“I went and did a conservation week up in Dundreggan and it was based on the rewilding project they’ve got going on in northern Scotland. I was introduced to all aspects of rewilding there, such as the removal of invasive species and the planting of native ones. At Keele I carried on finding out more about rewilding with the Wildlife Society, doing small-scale rewilding projects on campus.” 

But life for the 28-year-old hasn’t always revolved around rewilding. Like many fresh-faced teenagers, Lewis’s career began with work in his local pub. 

“I started off working in a local pub, which I did for 5 years. I then ended up with a telesales job in Nottingham, so I moved city and county – it was a spur of the moment decision which I did when my parents were on holiday so it was a bit of a shock for them when they got home.  

“Then I went into retail, but I soon decided that it wasn’t for me. I already had care experience, so I decided to utilise that and get a job in care. I started off in community care where I used to work 17 hours a day, 5 days a week. I’ve stayed in care roles since then. I’ve cared for people from numerous backgrounds with numerous different mental and physical health issues; predominantly dementia.”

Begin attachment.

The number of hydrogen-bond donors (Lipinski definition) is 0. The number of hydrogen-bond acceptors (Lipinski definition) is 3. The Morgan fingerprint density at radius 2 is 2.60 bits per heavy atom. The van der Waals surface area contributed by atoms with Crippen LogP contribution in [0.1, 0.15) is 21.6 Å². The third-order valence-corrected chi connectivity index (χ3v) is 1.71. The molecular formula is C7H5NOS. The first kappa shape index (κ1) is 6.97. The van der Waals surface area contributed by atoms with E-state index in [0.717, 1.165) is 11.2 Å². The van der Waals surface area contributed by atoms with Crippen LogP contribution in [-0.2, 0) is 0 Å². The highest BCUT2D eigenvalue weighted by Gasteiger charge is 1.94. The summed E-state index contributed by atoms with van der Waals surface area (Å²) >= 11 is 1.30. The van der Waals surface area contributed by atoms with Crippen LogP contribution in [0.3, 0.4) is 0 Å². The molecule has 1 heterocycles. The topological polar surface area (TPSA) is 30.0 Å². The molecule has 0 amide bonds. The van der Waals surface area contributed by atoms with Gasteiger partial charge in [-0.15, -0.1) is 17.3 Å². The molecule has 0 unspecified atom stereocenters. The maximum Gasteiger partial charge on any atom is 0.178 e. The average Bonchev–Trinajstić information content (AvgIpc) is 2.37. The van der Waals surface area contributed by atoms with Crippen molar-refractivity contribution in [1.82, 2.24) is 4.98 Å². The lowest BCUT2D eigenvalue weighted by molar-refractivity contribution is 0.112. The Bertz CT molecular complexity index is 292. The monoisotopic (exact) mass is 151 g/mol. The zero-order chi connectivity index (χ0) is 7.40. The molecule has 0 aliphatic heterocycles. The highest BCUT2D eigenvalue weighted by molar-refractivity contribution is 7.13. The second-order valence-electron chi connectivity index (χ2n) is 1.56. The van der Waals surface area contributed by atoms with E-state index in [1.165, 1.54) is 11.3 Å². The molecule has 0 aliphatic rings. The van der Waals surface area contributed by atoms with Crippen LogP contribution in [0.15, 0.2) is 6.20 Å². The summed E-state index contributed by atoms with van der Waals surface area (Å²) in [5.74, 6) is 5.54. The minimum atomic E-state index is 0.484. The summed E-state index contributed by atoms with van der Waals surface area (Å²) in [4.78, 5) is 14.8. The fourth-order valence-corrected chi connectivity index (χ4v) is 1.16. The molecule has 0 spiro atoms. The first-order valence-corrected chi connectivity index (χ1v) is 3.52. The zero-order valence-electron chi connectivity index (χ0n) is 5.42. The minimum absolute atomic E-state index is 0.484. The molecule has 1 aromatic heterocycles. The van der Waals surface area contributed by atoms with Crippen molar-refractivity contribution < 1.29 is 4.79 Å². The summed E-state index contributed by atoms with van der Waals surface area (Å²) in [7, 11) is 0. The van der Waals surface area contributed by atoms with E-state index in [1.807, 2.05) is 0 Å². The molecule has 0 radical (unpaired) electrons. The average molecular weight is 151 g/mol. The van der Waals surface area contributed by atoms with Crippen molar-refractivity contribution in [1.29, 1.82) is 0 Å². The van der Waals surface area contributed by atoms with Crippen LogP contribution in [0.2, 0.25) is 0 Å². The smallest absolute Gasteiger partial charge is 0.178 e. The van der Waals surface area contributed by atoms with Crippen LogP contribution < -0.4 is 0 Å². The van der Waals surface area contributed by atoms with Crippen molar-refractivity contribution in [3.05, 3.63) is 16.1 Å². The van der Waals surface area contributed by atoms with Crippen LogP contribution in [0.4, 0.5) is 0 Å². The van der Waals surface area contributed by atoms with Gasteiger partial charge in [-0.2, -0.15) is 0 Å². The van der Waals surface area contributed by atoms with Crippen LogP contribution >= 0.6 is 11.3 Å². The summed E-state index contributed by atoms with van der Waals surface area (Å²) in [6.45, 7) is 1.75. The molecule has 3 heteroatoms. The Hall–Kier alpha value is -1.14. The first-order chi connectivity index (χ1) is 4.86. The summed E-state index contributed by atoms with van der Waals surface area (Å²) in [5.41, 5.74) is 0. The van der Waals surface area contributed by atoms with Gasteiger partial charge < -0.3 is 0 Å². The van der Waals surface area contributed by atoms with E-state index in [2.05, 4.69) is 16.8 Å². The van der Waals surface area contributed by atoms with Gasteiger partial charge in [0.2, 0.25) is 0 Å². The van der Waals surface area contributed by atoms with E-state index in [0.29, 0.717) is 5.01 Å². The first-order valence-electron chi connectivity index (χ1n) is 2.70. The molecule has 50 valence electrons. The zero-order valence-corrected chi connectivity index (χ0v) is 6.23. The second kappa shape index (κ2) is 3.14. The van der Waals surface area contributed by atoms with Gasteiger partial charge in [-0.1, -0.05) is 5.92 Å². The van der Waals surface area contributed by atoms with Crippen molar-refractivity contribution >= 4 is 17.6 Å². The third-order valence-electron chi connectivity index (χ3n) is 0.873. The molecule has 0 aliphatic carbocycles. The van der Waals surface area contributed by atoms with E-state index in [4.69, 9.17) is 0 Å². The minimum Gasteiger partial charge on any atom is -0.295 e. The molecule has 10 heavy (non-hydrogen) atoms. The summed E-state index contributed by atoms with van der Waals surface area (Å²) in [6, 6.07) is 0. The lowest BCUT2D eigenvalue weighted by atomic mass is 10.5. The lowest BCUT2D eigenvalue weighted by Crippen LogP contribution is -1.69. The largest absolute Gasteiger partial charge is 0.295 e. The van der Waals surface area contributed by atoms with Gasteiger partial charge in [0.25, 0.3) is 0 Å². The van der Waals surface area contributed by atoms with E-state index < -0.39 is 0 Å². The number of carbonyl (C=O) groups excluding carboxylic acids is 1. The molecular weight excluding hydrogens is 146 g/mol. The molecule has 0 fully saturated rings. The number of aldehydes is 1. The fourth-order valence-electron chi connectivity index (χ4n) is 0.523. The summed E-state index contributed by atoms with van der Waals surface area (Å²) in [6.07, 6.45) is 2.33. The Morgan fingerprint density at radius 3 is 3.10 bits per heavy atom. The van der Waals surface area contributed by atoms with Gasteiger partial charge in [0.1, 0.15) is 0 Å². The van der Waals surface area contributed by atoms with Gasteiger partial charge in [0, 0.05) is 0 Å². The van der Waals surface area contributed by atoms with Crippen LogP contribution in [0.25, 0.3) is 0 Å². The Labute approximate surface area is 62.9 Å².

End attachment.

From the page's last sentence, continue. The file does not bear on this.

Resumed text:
Working in care is both physically and mentally demanding, but Lewis’s can-do attitude is impressive. And even though joyous moments are difficult to capture, Lewis does find satisfaction in his care work. 

“There are times when you do think about just how satisfying it is. Where I am at the moment, the people don’t have family that visit often, so as a carer, I am their main point of contact and I form a significant part of their support network.”